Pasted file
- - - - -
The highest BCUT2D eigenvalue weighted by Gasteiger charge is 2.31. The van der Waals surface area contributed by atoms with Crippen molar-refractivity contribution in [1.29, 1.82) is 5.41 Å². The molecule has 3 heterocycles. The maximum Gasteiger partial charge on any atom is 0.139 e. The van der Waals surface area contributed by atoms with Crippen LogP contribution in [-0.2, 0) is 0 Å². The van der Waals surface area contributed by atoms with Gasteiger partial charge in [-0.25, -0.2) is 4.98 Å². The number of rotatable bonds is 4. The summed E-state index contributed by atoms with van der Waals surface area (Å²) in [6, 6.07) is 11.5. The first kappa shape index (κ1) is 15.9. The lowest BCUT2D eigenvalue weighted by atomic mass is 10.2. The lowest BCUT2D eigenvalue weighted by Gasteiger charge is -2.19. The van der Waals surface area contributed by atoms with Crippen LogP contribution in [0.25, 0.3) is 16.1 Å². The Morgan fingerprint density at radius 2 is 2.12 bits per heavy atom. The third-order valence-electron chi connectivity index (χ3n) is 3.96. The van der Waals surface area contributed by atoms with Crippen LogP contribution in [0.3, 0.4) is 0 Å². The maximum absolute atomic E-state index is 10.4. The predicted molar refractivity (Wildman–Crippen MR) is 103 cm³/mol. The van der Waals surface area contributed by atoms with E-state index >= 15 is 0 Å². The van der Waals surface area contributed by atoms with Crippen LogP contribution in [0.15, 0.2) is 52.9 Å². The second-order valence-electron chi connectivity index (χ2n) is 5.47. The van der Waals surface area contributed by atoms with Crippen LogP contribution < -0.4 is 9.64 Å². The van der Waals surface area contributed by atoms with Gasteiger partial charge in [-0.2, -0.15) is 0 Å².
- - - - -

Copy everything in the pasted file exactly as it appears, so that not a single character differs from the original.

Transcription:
The highest BCUT2D eigenvalue weighted by Gasteiger charge is 2.31. The van der Waals surface area contributed by atoms with Crippen molar-refractivity contribution in [1.29, 1.82) is 5.41 Å². The molecule has 3 heterocycles. The maximum Gasteiger partial charge on any atom is 0.139 e. The van der Waals surface area contributed by atoms with Crippen LogP contribution in [-0.2, 0) is 0 Å². The van der Waals surface area contributed by atoms with Gasteiger partial charge in [-0.25, -0.2) is 4.98 Å². The number of rotatable bonds is 4. The summed E-state index contributed by atoms with van der Waals surface area (Å²) in [6, 6.07) is 11.5. The first kappa shape index (κ1) is 15.9. The lowest BCUT2D eigenvalue weighted by atomic mass is 10.2. The lowest BCUT2D eigenvalue weighted by Gasteiger charge is -2.19. The van der Waals surface area contributed by atoms with Crippen LogP contribution in [0.25, 0.3) is 16.1 Å². The Morgan fingerprint density at radius 2 is 2.12 bits per heavy atom. The third-order valence-electron chi connectivity index (χ3n) is 3.96. The van der Waals surface area contributed by atoms with Crippen LogP contribution in [0.3, 0.4) is 0 Å². The maximum absolute atomic E-state index is 10.4. The predicted molar refractivity (Wildman–Crippen MR) is 103 cm³/mol. The van der Waals surface area contributed by atoms with E-state index >= 15 is 0 Å². The van der Waals surface area contributed by atoms with Crippen LogP contribution in [0.15, 0.2) is 52.9 Å². The second-order valence-electron chi connectivity index (χ2n) is 5.47. The van der Waals surface area contributed by atoms with Crippen LogP contribution < -0.4 is 9.64 Å². The van der Waals surface area contributed by atoms with Gasteiger partial charge in [-0.2, -0.15) is 0 Å².